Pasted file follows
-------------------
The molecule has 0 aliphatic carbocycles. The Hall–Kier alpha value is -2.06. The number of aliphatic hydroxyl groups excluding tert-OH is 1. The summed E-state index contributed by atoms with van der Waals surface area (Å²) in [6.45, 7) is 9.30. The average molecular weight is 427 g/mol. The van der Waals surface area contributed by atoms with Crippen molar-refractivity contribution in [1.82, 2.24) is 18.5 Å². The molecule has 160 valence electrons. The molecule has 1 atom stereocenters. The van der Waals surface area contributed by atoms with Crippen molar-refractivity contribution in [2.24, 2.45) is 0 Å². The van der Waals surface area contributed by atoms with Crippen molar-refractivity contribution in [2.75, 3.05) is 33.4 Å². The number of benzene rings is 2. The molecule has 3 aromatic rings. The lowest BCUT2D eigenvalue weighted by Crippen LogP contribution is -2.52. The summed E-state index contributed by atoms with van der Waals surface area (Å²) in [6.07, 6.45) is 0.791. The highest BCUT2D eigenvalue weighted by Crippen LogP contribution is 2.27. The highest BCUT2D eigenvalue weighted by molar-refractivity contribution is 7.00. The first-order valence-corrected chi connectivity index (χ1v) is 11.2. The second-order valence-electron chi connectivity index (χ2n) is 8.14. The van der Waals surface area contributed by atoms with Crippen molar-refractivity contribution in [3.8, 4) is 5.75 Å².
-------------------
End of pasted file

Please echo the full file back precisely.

The molecule has 0 aliphatic carbocycles. The Hall–Kier alpha value is -2.06. The number of aliphatic hydroxyl groups excluding tert-OH is 1. The summed E-state index contributed by atoms with van der Waals surface area (Å²) in [6.45, 7) is 9.30. The average molecular weight is 427 g/mol. The van der Waals surface area contributed by atoms with Crippen molar-refractivity contribution in [1.82, 2.24) is 18.5 Å². The molecule has 160 valence electrons. The molecule has 1 atom stereocenters. The van der Waals surface area contributed by atoms with Crippen molar-refractivity contribution in [2.24, 2.45) is 0 Å². The van der Waals surface area contributed by atoms with Crippen molar-refractivity contribution in [2.75, 3.05) is 33.4 Å². The number of benzene rings is 2. The molecule has 3 aromatic rings. The lowest BCUT2D eigenvalue weighted by Crippen LogP contribution is -2.52. The summed E-state index contributed by atoms with van der Waals surface area (Å²) in [6.07, 6.45) is 0.791. The highest BCUT2D eigenvalue weighted by Crippen LogP contribution is 2.27. The highest BCUT2D eigenvalue weighted by molar-refractivity contribution is 7.00. The first-order valence-corrected chi connectivity index (χ1v) is 11.2. The second-order valence-electron chi connectivity index (χ2n) is 8.14. The van der Waals surface area contributed by atoms with Crippen molar-refractivity contribution in [3.8, 4) is 5.75 Å².